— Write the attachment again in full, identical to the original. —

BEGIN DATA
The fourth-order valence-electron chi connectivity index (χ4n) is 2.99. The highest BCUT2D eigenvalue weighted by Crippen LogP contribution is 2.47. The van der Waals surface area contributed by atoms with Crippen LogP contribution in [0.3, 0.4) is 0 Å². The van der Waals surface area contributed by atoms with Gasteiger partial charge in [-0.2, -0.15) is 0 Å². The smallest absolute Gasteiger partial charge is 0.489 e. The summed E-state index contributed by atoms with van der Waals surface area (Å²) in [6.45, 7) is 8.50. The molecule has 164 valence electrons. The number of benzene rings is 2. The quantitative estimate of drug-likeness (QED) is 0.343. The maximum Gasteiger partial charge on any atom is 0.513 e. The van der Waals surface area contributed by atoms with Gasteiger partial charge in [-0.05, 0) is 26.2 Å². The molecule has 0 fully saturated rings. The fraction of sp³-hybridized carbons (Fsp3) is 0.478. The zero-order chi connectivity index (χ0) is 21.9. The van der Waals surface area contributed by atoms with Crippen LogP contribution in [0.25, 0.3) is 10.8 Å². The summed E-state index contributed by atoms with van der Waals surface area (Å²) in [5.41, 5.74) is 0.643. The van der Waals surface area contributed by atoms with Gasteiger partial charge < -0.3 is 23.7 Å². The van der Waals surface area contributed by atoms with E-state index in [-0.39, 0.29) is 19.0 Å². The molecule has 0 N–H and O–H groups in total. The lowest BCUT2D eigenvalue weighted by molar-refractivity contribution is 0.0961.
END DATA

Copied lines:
The fourth-order valence-electron chi connectivity index (χ4n) is 2.99. The highest BCUT2D eigenvalue weighted by Crippen LogP contribution is 2.47. The van der Waals surface area contributed by atoms with Crippen LogP contribution in [0.3, 0.4) is 0 Å². The van der Waals surface area contributed by atoms with Gasteiger partial charge in [-0.2, -0.15) is 0 Å². The smallest absolute Gasteiger partial charge is 0.489 e. The summed E-state index contributed by atoms with van der Waals surface area (Å²) in [6.45, 7) is 8.50. The molecule has 164 valence electrons. The number of benzene rings is 2. The quantitative estimate of drug-likeness (QED) is 0.343. The maximum Gasteiger partial charge on any atom is 0.513 e. The van der Waals surface area contributed by atoms with Gasteiger partial charge in [-0.05, 0) is 26.2 Å². The molecule has 0 fully saturated rings. The fraction of sp³-hybridized carbons (Fsp3) is 0.478. The zero-order chi connectivity index (χ0) is 21.9. The van der Waals surface area contributed by atoms with Crippen LogP contribution in [0.25, 0.3) is 10.8 Å². The summed E-state index contributed by atoms with van der Waals surface area (Å²) in [5.41, 5.74) is 0.643. The van der Waals surface area contributed by atoms with Gasteiger partial charge < -0.3 is 23.7 Å². The van der Waals surface area contributed by atoms with E-state index in [-0.39, 0.29) is 19.0 Å². The molecule has 0 N–H and O–H groups in total. The lowest BCUT2D eigenvalue weighted by molar-refractivity contribution is 0.0961.